The amount of investment in start ups focussing on Digital Health has kept growing in the last years and, interestingly, we are seeing recurring investment on the same companies indicating that it is no longer a widespread distribution “just in case”, rather a continuous investment on few companies that show concrete promises of succeeding.
2019 is seen as the year when the focus will shift towards personalised medicine (at least in a few developed Countries) meaning that more and more personal data will be taken into account along the whole healthcare value chain.
I have been talking with a person involved in the health care support in Italy (software provider) and she told me that both data and technology are available to initiate the shift towards personalised health care. The real issues are in the shift of cash flow that the transformation will induce. This means that several of today’s players will see a decrease in revenues and this is a very strong motivation to oppose the change.
Clearly the healthcare processes, and the related money flow, are different in different Countries but they all have in common that change also leads to a shift in the flow of money and revenue distribution.
This, of course, is nothing special applying just to healthcare. The Digital Transformation has two main economic implication in all sectors:
- some activities that are part of today’s processes will disappear as operation moves to the cyberspace. The related revenues will disappear as well and prices paid by the end customer are bound to decrease (the speed of decrease depends on the effectiveness of the market). Clearly, as those activities disappear the people that are carrying them out today will have to find a different job (and some companies may also disappear as well).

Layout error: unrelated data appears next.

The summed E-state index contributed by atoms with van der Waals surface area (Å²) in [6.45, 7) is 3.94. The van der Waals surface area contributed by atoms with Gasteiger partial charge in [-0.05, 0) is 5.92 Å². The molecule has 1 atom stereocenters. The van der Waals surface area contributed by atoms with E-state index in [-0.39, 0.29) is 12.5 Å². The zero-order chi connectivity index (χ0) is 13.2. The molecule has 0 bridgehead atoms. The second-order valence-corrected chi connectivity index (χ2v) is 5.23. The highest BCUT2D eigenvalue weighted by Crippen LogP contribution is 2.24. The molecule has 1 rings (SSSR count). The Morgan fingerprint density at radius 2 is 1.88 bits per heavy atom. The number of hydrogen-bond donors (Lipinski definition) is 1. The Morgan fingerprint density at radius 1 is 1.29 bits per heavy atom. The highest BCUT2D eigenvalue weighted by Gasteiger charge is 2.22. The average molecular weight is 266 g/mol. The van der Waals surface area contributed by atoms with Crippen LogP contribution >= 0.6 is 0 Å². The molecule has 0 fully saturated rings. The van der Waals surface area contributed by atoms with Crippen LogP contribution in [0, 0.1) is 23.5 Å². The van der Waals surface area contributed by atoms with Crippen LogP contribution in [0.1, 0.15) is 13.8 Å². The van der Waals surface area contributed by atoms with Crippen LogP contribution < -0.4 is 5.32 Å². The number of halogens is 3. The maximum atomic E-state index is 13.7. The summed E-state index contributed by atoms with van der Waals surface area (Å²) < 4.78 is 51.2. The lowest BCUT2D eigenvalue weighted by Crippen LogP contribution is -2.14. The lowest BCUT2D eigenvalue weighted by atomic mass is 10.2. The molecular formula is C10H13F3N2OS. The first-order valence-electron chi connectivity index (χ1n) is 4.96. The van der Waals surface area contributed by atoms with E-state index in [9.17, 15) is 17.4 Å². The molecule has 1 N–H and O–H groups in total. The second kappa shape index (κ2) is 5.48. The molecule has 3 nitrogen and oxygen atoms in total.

- other activities will be carried out in the cyberspace requiring different skills and possibly involving different companies, thus shifting values and revenues to different players. New companies will be created, some existing company will expand its footprint, others will shrink and even disappear.
This economic impact, and the impact on jobs, the need for new skills and overall the re-engineering of the value chains and operation is what is really slowing down the Digital Transformation. In the end, however, it will happen, simply because it creates a more efficient market (which also means better value to the end customer).
Digital Health is coming, slowly but surely. In Europe Apple has not got the permission to activate the ECG on its watch, it is still pending and possibly subject to pressures from those players that today have a stake in performing ECG. They are voicing their concerns of low precision, risk of generating undue anxiety and so on. Actually, a continuous ECG monitoring, although less accurate if seen as an instantaneous snapshot to be compared by one executed by a professional with professional grade equipment, in the long term becomes more and more accurate and able to raise red flags. This is the power of big data: multiple data streams observed over long period of times overcome inaccuracy and can derive meaningful information that are simply not possible with a single (even if very accurate) measure.
This is also shifting the business model from selling a product (like an ECG performed in a health care lab) to selling a service (like continuous analyses of data). This shift from product to services applies to most Digital Transformation and it si going to be a revolution in business.